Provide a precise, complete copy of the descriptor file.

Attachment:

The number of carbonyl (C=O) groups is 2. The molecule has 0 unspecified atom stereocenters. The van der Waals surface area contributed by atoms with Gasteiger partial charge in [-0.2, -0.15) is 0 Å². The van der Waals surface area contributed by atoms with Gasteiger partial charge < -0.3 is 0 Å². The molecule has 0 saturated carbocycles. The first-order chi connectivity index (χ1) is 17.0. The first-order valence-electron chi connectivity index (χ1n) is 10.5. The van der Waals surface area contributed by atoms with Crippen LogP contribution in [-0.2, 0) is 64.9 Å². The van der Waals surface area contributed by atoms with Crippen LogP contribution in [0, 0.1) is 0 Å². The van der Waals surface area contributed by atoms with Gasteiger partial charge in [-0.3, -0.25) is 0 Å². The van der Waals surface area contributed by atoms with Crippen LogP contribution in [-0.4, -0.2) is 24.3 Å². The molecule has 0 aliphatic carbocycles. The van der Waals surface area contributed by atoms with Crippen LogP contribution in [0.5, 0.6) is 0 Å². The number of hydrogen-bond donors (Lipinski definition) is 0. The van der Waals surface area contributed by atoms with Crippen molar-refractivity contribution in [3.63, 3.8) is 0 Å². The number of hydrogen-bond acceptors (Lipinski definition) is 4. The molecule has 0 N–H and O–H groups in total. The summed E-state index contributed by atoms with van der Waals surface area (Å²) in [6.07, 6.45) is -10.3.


The number of carbonyl (C=O) groups is 2. The molecule has 0 unspecified atom stereocenters. The van der Waals surface area contributed by atoms with Gasteiger partial charge in [-0.2, -0.15) is 0 Å². The van der Waals surface area contributed by atoms with Gasteiger partial charge < -0.3 is 0 Å². The molecule has 0 saturated carbocycles. The first-order chi connectivity index (χ1) is 17.0. The first-order valence-electron chi connectivity index (χ1n) is 10.5. The van der Waals surface area contributed by atoms with Crippen LogP contribution in [-0.2, 0) is 64.9 Å². The van der Waals surface area contributed by atoms with Crippen LogP contribution in [0, 0.1) is 0 Å². The van der Waals surface area contributed by atoms with Gasteiger partial charge in [-0.3, -0.25) is 0 Å². The van der Waals surface area contributed by atoms with Crippen LogP contribution in [-0.4, -0.2) is 24.3 Å². The molecule has 0 aliphatic carbocycles. The van der Waals surface area contributed by atoms with Crippen LogP contribution in [0.5, 0.6) is 0 Å². The number of hydrogen-bond donors (Lipinski definition) is 0. The van der Waals surface area contributed by atoms with Crippen molar-refractivity contribution in [3.63, 3.8) is 0 Å². The number of hydrogen-bond acceptors (Lipinski definition) is 4. The molecule has 0 N–H and O–H groups in total. The summed E-state index contributed by atoms with van der Waals surface area (Å²) in [6.07, 6.45) is -10.3.